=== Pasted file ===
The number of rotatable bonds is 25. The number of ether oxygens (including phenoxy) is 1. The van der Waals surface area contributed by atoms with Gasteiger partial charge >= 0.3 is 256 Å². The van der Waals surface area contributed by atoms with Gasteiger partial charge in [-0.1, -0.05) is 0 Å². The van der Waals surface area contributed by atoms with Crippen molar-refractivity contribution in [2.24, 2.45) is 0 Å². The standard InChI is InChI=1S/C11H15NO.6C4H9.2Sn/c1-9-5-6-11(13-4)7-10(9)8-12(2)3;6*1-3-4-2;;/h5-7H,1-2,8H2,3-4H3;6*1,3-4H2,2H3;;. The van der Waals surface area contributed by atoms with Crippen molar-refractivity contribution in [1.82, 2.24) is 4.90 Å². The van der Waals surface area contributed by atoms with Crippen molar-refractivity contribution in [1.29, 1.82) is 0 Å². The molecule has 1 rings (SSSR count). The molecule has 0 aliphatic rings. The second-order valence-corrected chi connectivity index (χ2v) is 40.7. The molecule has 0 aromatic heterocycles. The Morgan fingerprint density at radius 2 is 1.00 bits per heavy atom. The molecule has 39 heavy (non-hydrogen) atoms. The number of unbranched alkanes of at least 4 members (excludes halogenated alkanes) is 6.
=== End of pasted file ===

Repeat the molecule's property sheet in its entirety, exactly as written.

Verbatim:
The number of rotatable bonds is 25. The number of ether oxygens (including phenoxy) is 1. The van der Waals surface area contributed by atoms with Gasteiger partial charge >= 0.3 is 256 Å². The van der Waals surface area contributed by atoms with Gasteiger partial charge in [-0.1, -0.05) is 0 Å². The van der Waals surface area contributed by atoms with Crippen molar-refractivity contribution in [2.24, 2.45) is 0 Å². The standard InChI is InChI=1S/C11H15NO.6C4H9.2Sn/c1-9-5-6-11(13-4)7-10(9)8-12(2)3;6*1-3-4-2;;/h5-7H,1-2,8H2,3-4H3;6*1,3-4H2,2H3;;. The van der Waals surface area contributed by atoms with Crippen molar-refractivity contribution in [1.82, 2.24) is 4.90 Å². The van der Waals surface area contributed by atoms with Crippen molar-refractivity contribution in [1.29, 1.82) is 0 Å². The molecule has 1 rings (SSSR count). The molecule has 0 aliphatic rings. The second-order valence-corrected chi connectivity index (χ2v) is 40.7. The molecule has 0 aromatic heterocycles. The Morgan fingerprint density at radius 2 is 1.00 bits per heavy atom. The molecule has 39 heavy (non-hydrogen) atoms. The number of unbranched alkanes of at least 4 members (excludes halogenated alkanes) is 6.